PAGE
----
Publicizing PTSD on the long road

A human billboard, Ryan Weldon pushes his custom-built cart up the last hillock approaching Amesville on Tuesday.

The white crew-cab pickup pulled over and the window rolled down to reveal a man with an enormous mustache and an even bigger cowboy hat.

"You waiting for that guy?" the driver asked a bystander and, when the reply was affirmative, he reached into his billfold and extracted a $20 bill. "Give this to him and tell him to stop at a restaurant and have a meal. Tell him I'm empathetic with what he's doing."

A few minutes later, "that guy" crested the hill on Ohio Rt. 550 in northeastern Athens County, heading from the Sharpsburg to Amesville.

He's Ryan Weldon. He's walking from Delaware - the state, not the suburb of Columbus - to San Francisco. He has two reasons for doing so. One is that he wants to get to San Francisco. The other is that he wants to draw attention to the plight of veterans who suffer from post-traumatic stress disorder, commonly known as PTSD. He crossed Athens County earlier this week.

"I started out in February," says Weldon. "I've seen just about every kind of weather there is, and I've also seen the seasons change, talked to a lot of people, and gotten a look at the country I don't think I could get any other way.

"In Hancock, Maryland, I stopped at a cemetery and saw the grave of a man who was born in 1774 and died in 1812," he says. "His childhood was spent during the American Revolution, and he died as the War of 1812 was beginning. He would have had a lot to tell us."

On his transcontinental stroll, Weldon has spoken with those he met, publicizing PTSD and its effects on his fellow veterans - he himself served as a Marine in Operation Iraqi Freedom.

"And really, it's about the whole issue of mental health. People think you're either fine or you're crazy, and it's not like that at all." He also objects to the notion promulgated in the news media that veterans are time bombs, waiting to explode into crazed killers.

"There are a lot of veterans and others who need help," he says. "But not all, and those who do need treatment and encouragement so that they can live good lives. They're not dangers to others. The tragedy is that the suicide rate among veterans is at an all-time high."

He has both a GoFundMe and a Facebook page for the journey, which he has named "5,000 Miles Discovering America's Heroes."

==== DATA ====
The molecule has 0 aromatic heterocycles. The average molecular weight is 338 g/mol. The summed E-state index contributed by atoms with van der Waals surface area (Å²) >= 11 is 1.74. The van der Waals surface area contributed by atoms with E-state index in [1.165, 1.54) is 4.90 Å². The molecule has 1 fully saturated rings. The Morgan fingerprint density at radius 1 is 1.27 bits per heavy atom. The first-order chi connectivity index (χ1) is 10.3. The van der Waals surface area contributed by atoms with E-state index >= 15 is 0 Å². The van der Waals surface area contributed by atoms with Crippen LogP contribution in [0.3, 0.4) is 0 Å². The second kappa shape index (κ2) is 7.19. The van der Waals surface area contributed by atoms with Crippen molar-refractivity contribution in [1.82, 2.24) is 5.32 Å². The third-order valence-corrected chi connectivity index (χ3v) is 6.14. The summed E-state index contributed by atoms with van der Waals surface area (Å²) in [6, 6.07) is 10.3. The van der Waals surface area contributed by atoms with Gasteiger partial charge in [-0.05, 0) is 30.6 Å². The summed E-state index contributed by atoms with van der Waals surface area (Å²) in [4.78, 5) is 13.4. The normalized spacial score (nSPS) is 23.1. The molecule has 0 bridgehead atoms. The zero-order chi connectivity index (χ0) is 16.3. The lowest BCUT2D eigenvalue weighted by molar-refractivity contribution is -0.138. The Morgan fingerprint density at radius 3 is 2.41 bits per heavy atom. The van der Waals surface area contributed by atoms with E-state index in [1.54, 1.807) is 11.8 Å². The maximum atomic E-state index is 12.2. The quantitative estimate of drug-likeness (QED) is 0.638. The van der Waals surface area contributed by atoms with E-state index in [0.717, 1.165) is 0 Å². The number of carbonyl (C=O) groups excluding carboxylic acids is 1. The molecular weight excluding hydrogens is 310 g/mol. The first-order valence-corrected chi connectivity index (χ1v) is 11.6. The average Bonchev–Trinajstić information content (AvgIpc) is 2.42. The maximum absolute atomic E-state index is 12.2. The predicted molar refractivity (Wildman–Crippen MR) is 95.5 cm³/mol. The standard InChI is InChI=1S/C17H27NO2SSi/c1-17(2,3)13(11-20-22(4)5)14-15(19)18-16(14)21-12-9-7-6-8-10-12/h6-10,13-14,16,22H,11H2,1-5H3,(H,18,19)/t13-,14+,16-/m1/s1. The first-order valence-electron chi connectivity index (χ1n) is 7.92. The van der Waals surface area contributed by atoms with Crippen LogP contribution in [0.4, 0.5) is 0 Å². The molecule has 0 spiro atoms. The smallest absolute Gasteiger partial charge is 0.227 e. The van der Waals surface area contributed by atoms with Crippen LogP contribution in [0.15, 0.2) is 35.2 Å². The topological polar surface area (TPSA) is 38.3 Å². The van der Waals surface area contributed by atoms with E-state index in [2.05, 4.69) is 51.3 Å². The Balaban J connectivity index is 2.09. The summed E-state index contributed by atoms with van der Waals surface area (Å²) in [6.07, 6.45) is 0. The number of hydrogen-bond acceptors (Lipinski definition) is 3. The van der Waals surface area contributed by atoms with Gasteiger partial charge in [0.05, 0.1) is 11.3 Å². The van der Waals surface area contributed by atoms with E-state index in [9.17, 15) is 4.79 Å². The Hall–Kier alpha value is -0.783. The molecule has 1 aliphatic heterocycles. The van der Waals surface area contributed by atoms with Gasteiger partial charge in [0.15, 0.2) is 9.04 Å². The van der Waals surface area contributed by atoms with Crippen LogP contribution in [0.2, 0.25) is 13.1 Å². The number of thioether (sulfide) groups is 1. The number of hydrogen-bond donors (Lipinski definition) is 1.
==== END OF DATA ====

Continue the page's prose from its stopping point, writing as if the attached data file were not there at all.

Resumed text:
As he walks, he pushes a unique cart that contains his belongings and supplies for the trip. "I designed it, and a couple of my friends in Myrtle Beach (South Carolina) - that's where I'm from - built it for me."

Where has he slept on the thousand or so miles he's traveled so far?

"I've camped on railroad trails, in people's yards. Sometimes I meet people who invite me in for a meal and give me their guest room for the night, maybe let me do my laundry." His route has been varied, too. "I've walked on highways and back roads, a lot of rail trails." He came into Ohio on U.S. Rt. 50, having crossed West Virginia on that highway. "I can make two or three miles an hour when it's flat, the way it is around here. In West Virginia, I made 12 to 15 miles a day."

A video editor by trade, Weldon hopes to find work in the video industry in San Francisco.

"I haven't set a deadline for myself - I've set aside a year," he adds. This means he'll be crossing the plains and the high desert in the heat of summer. "I don't mind the heat. I'm from Myrtle Beach, and it's hot there. The cold is what bothers me, and I've seen plenty of that!"

Surely there have been obstacles, such as cars that come uncomfortably close.

"I've had a couple of close calls, yes." Dogs? "There was only one that raised its hair and meant business, and that worked out OK. The biggest problem was the rail trails, where roads cross them and they've put up boulders to keep people from taking their ATVs on the trails. It's hard getting around those."

He keeps in touch, with both a cellular telephone and a laptop computer, which he keeps charged with a solar array atop his cart.

Before it's over with, he plans to have walked 5,000 miles. "I have long legs and a long stride," he says.

Everyone he has met, he says, has been friendly and open and, like the fellow in the pickup with the mustache, helpful and encouraging.

Still, pushing his cart, especially up hills such as the ones on Rt. 550, has to be a strain.

"These aren't hills. Now in West Virginia, those are hills!"

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